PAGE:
Dollar fall hits fertliser costs

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Jenne BrammerThe West Australian

The weakening Australian dollar continues to weigh on fertiliser costs for farmers who are yet to buy for the coming season.

Commonwealth Bank agriculture strategist Tobin Gorey said the weakening of the dollar since August 2014 meant Australian farmers could now be paying up to 20 per cent more for DAP.

The exact change though would depend on the type of fertiliser, supplier and existing contract agreements.

Summit Fertiliser executive manager of marketing and sales Frank Ripper said any further dollar weakness would continue to put upward pressure on local prices.

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However, offering some reprieve are predictions that the global price for many types of fertiliser will stabilise and even soften after a spike earlier in the year which has driven up international prices. DAP is currently trading at about US$20 a tonne higher than in December.

Mr Ripper said after the steep increases, indications were global prices for urea and potash would soften, while prices for ammonium phosphate would stabilise in US dollar terms.

Rabobank senior analyst Michael Harvey said global fertiliser prices had been even higher earlier in the year, but had fallen back in recent months because of slowing global demand.

"With grain prices as they are, farmers are generally being a bit more conservative about application rates," he said.

"Demand is relatively subdued compared to recent years when we had very good grain prices.

"But the biggest driver is probably the supply side of the equation. Inventories are accumulating in China, so we have the combination of sluggish demand and plenty of supply.

"Phosphates are in a similar situation."

Mr Harvey said in terms of global prices, he did not see further significant downside pressure from current levels, nor were prices set to increase.

"It's really a currency play at the moment. If the Australian dollar drops further, that will add further upward pressure on landed prices," he said.

CSBP manager fertiliser sales and marketing Ben Sudlow said also providing a small buffer was the easing of US dollar shipping freight rates in recent months (which may be partially due to the decline in the oil price) although the extent of these reductions has been offset by the fall in the dollar. Furthermore, the overall effect of freight on fertiliser prices is limited because this constitutes significantly less than 10 per cent of the total cost of the fertiliser.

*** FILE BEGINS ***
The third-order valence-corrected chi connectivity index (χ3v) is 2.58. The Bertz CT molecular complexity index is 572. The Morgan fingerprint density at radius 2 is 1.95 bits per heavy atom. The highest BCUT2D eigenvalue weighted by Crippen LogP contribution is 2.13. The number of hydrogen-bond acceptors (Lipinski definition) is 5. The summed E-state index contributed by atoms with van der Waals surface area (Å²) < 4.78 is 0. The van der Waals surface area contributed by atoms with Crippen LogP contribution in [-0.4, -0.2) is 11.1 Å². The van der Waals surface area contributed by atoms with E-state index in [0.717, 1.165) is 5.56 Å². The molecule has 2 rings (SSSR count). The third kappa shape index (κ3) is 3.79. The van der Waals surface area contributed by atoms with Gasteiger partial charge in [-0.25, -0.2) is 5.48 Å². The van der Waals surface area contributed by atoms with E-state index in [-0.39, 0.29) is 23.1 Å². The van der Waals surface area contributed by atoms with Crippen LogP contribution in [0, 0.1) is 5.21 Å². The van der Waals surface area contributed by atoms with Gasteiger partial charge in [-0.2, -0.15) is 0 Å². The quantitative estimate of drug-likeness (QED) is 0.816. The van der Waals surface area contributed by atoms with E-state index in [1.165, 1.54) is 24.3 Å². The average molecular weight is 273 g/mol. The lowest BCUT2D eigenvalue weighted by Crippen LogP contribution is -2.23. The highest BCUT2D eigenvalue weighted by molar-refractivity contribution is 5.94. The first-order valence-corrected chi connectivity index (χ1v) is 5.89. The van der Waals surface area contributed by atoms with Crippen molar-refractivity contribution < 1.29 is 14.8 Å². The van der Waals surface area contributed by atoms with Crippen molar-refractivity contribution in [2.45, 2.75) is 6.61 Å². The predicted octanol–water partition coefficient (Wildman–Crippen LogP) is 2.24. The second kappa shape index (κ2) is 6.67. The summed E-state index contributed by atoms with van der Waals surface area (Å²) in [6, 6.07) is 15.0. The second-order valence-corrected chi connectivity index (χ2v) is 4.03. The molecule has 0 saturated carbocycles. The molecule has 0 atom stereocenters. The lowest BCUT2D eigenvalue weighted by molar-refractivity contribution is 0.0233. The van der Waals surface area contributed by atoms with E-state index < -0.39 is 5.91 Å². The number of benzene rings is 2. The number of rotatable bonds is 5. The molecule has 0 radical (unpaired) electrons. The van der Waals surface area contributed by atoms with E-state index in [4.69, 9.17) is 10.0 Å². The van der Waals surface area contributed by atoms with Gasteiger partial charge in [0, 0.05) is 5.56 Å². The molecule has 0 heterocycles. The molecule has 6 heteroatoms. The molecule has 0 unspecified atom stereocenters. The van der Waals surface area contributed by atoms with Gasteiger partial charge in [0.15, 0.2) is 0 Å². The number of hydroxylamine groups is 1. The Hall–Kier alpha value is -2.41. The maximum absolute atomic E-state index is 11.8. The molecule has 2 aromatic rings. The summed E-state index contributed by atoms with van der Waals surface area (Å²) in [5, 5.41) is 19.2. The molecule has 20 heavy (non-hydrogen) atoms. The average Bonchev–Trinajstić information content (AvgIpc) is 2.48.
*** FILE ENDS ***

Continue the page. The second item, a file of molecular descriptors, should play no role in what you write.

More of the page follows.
Mr Ripper said because many WA farmers had made purchases and locked in prices late last year, they had avoided the impact of more recent weakness in the dollar.

WAFarmers grains section president and York farmer Duncan Young said while there still would be an impact, it would not be as severe as if grain growers were purchasing the full amount and locking in prices now.

"However, because growers don't lock in their whole program at once there would be some increases, but it does vary from farmer to farmer," he said.

Mr Young said it was likely amid higher pricing that growers would do more soil testing, to see whether they could reduce their applications or target the higher-yielding areas in certain parts of the farm.

East Wickepin farmer Tim Heffernan managed to save about $100 a tonne on DAP for the coming season by purchasing last July, several months earlier than usual.

Mr Heffernan, who farms with wife Libby, is a close follower of international currency markets and correctly forecasted the Australian dollar, then trading at around 85-87 cents, would fall.

His early purchase of some 60 tonnes of fertiliser meant he saved about $6000, compared to current pricing levels.

"I only have one superbunker so I could only buy one lot. I filled it up as much as I could with DAP," he said.

He said he would make a call on urea once his crop was in the ground.

Mr Heffernan said he generally cropped up to 1000ha annually, though this year planned to scale that back to about 800ha in favour of more sheep, due to expected weaker grain prices.

The cropping program consists of about 25 per cent each of wheat and barley, 30 per cent lupins and 20 per cent oats.

Although the focus for now is on the next seeding, which typically starts in his area about May 10, Mr Heffernan said he would review his cash flow again this July. .

"I believe the dollar has another 10 per cent, possibly even 20 per cent further to fall yet, so if I can buy fertiliser early again this year, it could lead to some further savings," he said.

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